The Bank Museum5. Musée d’Art Moderne Grand-Duc Jean — Terrible. Poorly executed contemporary art. Weed-infested parking lot. Something is wrong in this young museum, most likely a lack of support (money).

6. National Museum of History and Art — We browsed the gift shop but didn’t enter because so much was under renovation.

7. Hergé Museum — Many Americans don’t know Tintin, the brave Belgian boy-reporter and star of comic books created between 1929 and 1976. But as a boy growing up in France in the 1960s, I sure did. Great museum. Louvain-la-Neuve is also the home of the Université Catholique de Louvain, where my second cousin Stanley Lutts teaches plant biology.

museehergeMaastricht, Netherlands
8. Bonnefantenmuseum – This fine arts museum is small, and mixes old masters (generally second tier) with contemporary art, including a domed room decorated by Sol LeWitt that was my favorite.

(Note: At Bonnefanten, thanks to a friendly employee, we bought Museum Cards that allowed us to see all the Dutch museums on this trip and, importantly, to bypass some lines at the crowd favorites in Amsterdam.)

9. Magritte Museum — Part of a trio (including the next two museums), the Magritte Museum is rather young, and lacks some of the artist’s most popular images, but it did a very nice job providing a picture of his whole (generally pleasant) life.

10. Old Masters Museum — Containing more Flemish masters than most people need to see, it occupies a lovely old well-lit space. Personally, I loved the precision and realism of these artists.

11. Fin-de-Siècle Museum — Not particularly memorable. Contains art from 1865-1914, and not much of it.

12. Musical Instrument Museum — An unexpected treasure in a beautiful art deco building built of girded steel and glass in 1889, the MIM owns more than 8,000 musical instruments, many of which you have never heard of, never mind heard. Wearing a set of infrared headphones, you hear music played by the instrument you’re looking at, automatically.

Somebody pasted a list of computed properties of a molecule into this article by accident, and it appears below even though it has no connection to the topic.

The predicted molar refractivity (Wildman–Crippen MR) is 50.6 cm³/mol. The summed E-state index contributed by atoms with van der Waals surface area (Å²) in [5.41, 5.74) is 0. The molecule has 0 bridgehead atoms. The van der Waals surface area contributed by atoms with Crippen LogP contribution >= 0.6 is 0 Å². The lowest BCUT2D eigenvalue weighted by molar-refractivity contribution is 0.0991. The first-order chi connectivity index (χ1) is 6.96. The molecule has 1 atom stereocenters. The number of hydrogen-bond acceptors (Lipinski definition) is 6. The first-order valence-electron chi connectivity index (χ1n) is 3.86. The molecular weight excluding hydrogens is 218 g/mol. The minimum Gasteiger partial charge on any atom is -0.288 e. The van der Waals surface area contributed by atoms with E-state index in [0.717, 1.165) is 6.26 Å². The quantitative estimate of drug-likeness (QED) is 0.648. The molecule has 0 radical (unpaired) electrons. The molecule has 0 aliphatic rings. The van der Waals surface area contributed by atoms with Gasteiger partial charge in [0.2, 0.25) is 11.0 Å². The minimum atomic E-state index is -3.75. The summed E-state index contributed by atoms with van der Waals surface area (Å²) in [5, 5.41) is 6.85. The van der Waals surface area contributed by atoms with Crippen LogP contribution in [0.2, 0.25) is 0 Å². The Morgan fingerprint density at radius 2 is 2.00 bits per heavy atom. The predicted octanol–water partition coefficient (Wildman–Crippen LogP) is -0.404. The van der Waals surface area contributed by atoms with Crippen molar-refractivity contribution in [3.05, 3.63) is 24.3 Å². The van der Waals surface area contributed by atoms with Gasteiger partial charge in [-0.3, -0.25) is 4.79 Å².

musical instrument museum13. Belgian Center of Comic Strip Art — This museum (in a beautiful art nouveau building that was once a fabric emporium) attempts to elevate the dozens of Belgian comic strip artists who’ve followed him to the level of Hergé. Uneven, but a great place to buy comic books.

14. Ghent Design Museum — A hidden gem, featuring both original furnished rooms from 1755 and a bright modern wing with 20th century and contemporary industrial and residential design.

15. Groening Museum — Featuring more than six centuries of Flemish and Belgian art in just ten main rooms, this museum is compact but very satisfying.

16. Rijksmuseum — An absolute monster and absolutely splendid, featuring the best art that money could buy in the centuries the Dutch ruled the seas and after. Try to go when the crowds aren’t there.

17. Van Gogh Museum — Another crowd favorite, the layout is simple and effective. Again, try to avoid the crowds if you can. And remember that Van Gogh died when he was 37.

800px-Van_Gogh_Museum_Amsterdam18. Van Loon Museum — William Van Loon founded the Dutch East India company in 1602 and made a pile of money, and this house, which includes a garden and coach house, displays some of the furniture and art his descendants acquired.

19. Foam Museum — The photography museum of Amsterdam, it’s modest but good.

20. Geelvinck-Hinlopen House Museum — Another beautiful old house (in the same neighborhood as the museums two above), this one is notable for its collection of antique pianos, which are played at concerts in the house.

21. Hermitage Amsterdam — Opened in 2009, this rather austere building (used for 324 years as a home for the elderly), works in partnership with the Hermitage St. Petersburg. When we were there, the highlight was an exhibit titled Gauguin, Bonnard, Denis. My favorite was an entire room decorated by Maurice Denis, portraying the story of Psyche and Cupid.

22. Stedelijk Museum — Amsterdam’s main museum of modern and contemporary art is very impressive, especially the vast new underground space.

23. Nieuwe Kerk — Built in the 15th century, this “new church” is used by the Dutch royal family for investitures and weddings, but it is no longer used as a church. We saw a very good exhibit titled Ming: Emperors, Artists and Merchants in Ancient China.